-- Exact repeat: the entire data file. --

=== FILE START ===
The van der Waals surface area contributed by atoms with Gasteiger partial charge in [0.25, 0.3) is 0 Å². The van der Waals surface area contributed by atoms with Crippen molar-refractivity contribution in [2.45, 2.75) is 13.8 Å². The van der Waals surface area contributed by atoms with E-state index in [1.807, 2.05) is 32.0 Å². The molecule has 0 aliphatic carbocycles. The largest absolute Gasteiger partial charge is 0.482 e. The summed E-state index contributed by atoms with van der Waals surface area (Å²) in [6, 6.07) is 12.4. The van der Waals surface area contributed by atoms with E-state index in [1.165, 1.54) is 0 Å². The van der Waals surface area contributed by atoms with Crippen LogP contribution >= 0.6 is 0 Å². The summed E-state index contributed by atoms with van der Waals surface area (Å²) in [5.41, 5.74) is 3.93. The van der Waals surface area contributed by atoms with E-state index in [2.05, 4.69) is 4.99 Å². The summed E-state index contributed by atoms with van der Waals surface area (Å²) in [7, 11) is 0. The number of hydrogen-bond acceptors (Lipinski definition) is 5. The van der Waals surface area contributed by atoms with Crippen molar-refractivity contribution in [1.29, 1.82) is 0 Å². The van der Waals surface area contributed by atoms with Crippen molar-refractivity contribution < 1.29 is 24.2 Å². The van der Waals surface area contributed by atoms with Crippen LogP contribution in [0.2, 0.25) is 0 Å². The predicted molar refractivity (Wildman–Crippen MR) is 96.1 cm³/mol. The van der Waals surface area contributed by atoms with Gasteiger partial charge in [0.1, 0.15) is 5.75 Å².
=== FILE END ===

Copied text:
The van der Waals surface area contributed by atoms with Gasteiger partial charge in [0.25, 0.3) is 0 Å². The van der Waals surface area contributed by atoms with Crippen molar-refractivity contribution in [2.45, 2.75) is 13.8 Å². The van der Waals surface area contributed by atoms with E-state index in [1.807, 2.05) is 32.0 Å². The molecule has 0 aliphatic carbocycles. The largest absolute Gasteiger partial charge is 0.482 e. The summed E-state index contributed by atoms with van der Waals surface area (Å²) in [6, 6.07) is 12.4. The van der Waals surface area contributed by atoms with E-state index in [1.165, 1.54) is 0 Å². The van der Waals surface area contributed by atoms with Crippen LogP contribution >= 0.6 is 0 Å². The summed E-state index contributed by atoms with van der Waals surface area (Å²) in [5.41, 5.74) is 3.93. The van der Waals surface area contributed by atoms with E-state index in [2.05, 4.69) is 4.99 Å². The summed E-state index contributed by atoms with van der Waals surface area (Å²) in [7, 11) is 0. The number of hydrogen-bond acceptors (Lipinski definition) is 5. The van der Waals surface area contributed by atoms with Crippen molar-refractivity contribution in [1.29, 1.82) is 0 Å². The van der Waals surface area contributed by atoms with Crippen molar-refractivity contribution < 1.29 is 24.2 Å². The van der Waals surface area contributed by atoms with Crippen LogP contribution in [0.2, 0.25) is 0 Å². The predicted molar refractivity (Wildman–Crippen MR) is 96.1 cm³/mol. The van der Waals surface area contributed by atoms with Gasteiger partial charge in [0.1, 0.15) is 5.75 Å².